Eursap’s “Ask the SAP Expert” is designed to give you up-to-date information on the latest SAP news, featuring key thought leaders in the SAP space, as well as regular interviews with the best SAP consultants in the business.
This month we have a treat for you. We feature Derek Prior, a seasoned veteran of many an SAP campaign and a long-time expert and adviser in the SAP roadmap. Derek has a superb track record analysing SAP strategy for important SAP players, such as Gartner and Hewlett-Packard.
Hi Derek, thanks for taking the time to talk to us. To begin with, would you be able to give our readers some information on yourself?
Sure – and thanks for inviting me. A Chemical Engineer by training, I somehow got lost in my career path and ended up in IT! For the last twenty years I have been a Research Analyst, specialising in SAP customer challenges and best practices. I spent seventeen of those years in the Gartner ERP team, but I also specialise in Sustainability research aswell.
Going back to your education days, you have a PhD in Air Pollution – what made you choose that subject, way before such concerns were in the mainstream?
Well as a stroppy student I got so angry reading books about environmental pollution and the mess we have made of our planet. So, a PhD in minimising air pollution from combustion seemed like a practical response. As well as watching The Who and Lez Zeppelin in concert, of course.
If we could ask yourself to cast your mind back all those years – can you remember when you first encountered SAP as a software?
Sure can! I was managing a team of talented ERP consultants on Hewlett-Packard (HP) business applications in 1990 when I got a phone call from HP Palo Alto – politely telling me they were dropping these superb applications. “Why would we do that”? I asked. “Well, we have a new ERP partner, called SAP”, they said. “Who the £*$% is SAP?” I replied. As a result, HP got into SAP R/3 way before all the other hardware vendors.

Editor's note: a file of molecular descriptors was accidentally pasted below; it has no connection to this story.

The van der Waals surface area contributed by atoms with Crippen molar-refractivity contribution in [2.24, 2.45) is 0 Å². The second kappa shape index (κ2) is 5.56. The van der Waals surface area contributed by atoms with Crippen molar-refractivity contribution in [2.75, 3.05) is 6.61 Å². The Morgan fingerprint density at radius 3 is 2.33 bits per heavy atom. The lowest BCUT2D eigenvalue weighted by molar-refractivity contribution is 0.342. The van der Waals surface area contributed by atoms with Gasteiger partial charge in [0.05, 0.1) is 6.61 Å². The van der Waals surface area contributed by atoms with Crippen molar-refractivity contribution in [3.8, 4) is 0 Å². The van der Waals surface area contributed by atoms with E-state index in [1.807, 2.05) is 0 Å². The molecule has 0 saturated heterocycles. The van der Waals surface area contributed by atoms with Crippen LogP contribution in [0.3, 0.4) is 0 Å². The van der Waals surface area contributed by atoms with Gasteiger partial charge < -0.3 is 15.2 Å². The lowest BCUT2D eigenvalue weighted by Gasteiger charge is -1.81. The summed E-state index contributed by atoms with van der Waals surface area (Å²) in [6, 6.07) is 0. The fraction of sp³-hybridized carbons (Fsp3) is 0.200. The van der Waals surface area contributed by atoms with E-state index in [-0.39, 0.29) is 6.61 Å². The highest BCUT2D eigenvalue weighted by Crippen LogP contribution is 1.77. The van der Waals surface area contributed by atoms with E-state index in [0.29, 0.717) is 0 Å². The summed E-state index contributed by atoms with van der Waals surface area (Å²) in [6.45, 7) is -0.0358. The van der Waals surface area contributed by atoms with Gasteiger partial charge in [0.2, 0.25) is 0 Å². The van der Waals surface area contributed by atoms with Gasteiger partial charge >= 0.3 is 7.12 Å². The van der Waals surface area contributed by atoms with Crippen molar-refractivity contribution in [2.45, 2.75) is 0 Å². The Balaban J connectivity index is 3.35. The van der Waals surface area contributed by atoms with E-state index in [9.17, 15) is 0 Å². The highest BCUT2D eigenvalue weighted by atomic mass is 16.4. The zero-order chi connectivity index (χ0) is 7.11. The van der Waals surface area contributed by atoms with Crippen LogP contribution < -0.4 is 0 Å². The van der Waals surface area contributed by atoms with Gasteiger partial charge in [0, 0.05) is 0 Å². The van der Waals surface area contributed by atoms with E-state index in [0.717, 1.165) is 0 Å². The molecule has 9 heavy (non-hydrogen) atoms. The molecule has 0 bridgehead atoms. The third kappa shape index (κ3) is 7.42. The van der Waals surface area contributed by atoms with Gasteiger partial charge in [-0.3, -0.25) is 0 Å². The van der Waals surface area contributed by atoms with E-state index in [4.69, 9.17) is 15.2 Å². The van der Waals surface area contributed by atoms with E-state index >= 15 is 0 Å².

And how did you manage to get into SAP as a career?
Back to HP in the UK. I cross-trained my ERP team on to SAP Basis and SAP Applications in 1991 and was responsible for all R/3 hardware sizing and technical presales. Together with Chris Chittock in Marketing, our team knew R/3 so well that we forged close ties with SAP UK. This resulted in a 70% hardware market share of all R/3 deals here in the UK. Teamwork really pays off. I then got head-hunted to join the ERP research team at Gartner.
If we can pick out some highlights in your career – you spent a long time managing an SAP team for Hewlett Packard. Which version of SAP was that using? Presumably the world of SAP was a very different place back then.
Well, it was SAP R/3 version 1.0! Even in those days it was a very resource-hungry beast! But my team knew all the difficult business questions to ask customers when sizing R/3 – we were even able to give performance guarantees, if needed. SAP R/3 sold like hot cakes. SAP Sales Reps drove Porsches! The SAP ecosystem was ramping up, it was very exciting times.
You worked as an analyst for Gartner, an organisation which has strong SAP knowledge and is widely respected as an expert in the field of ERP. What was your brief for Gartner?
In the ERP team I spoke to hundreds of SAP customers all around the world, who all had some sort of problem. It fascinated me how some were so much more successful than others. So I identified best practices for Gartner clients in areas like Basis operations, customer COEs, Solution Manager, licensing and support issues, etc. But the big area that worried me the most was the relationship between business/IT and the difficulty of measuring actual business benefits from huge SAP investments.